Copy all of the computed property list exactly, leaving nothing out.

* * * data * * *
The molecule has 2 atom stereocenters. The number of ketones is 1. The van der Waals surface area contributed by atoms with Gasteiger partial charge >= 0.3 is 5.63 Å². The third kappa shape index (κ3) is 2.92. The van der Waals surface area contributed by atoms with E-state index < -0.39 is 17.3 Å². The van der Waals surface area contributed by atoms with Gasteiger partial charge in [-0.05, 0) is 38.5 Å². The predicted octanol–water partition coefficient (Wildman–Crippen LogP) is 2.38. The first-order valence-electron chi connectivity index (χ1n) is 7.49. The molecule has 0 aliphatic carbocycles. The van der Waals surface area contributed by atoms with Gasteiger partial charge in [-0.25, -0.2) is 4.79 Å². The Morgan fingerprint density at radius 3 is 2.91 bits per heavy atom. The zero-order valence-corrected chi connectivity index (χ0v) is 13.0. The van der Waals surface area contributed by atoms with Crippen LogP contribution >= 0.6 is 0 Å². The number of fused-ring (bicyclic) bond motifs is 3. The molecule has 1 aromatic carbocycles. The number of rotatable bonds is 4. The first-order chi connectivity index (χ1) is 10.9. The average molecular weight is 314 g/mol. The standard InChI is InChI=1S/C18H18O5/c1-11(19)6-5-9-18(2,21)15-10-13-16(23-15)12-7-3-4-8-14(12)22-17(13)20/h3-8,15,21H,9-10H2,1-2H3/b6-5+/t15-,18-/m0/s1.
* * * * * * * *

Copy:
The molecule has 2 atom stereocenters. The number of ketones is 1. The van der Waals surface area contributed by atoms with Gasteiger partial charge >= 0.3 is 5.63 Å². The third kappa shape index (κ3) is 2.92. The van der Waals surface area contributed by atoms with E-state index < -0.39 is 17.3 Å². The van der Waals surface area contributed by atoms with Gasteiger partial charge in [-0.05, 0) is 38.5 Å². The predicted octanol–water partition coefficient (Wildman–Crippen LogP) is 2.38. The first-order valence-electron chi connectivity index (χ1n) is 7.49. The molecule has 0 aliphatic carbocycles. The van der Waals surface area contributed by atoms with Gasteiger partial charge in [-0.25, -0.2) is 4.79 Å². The Morgan fingerprint density at radius 3 is 2.91 bits per heavy atom. The zero-order valence-corrected chi connectivity index (χ0v) is 13.0. The van der Waals surface area contributed by atoms with Crippen LogP contribution >= 0.6 is 0 Å². The number of fused-ring (bicyclic) bond motifs is 3. The molecule has 1 aromatic carbocycles. The number of rotatable bonds is 4. The first-order chi connectivity index (χ1) is 10.9. The average molecular weight is 314 g/mol. The standard InChI is InChI=1S/C18H18O5/c1-11(19)6-5-9-18(2,21)15-10-13-16(23-15)12-7-3-4-8-14(12)22-17(13)20/h3-8,15,21H,9-10H2,1-2H3/b6-5+/t15-,18-/m0/s1.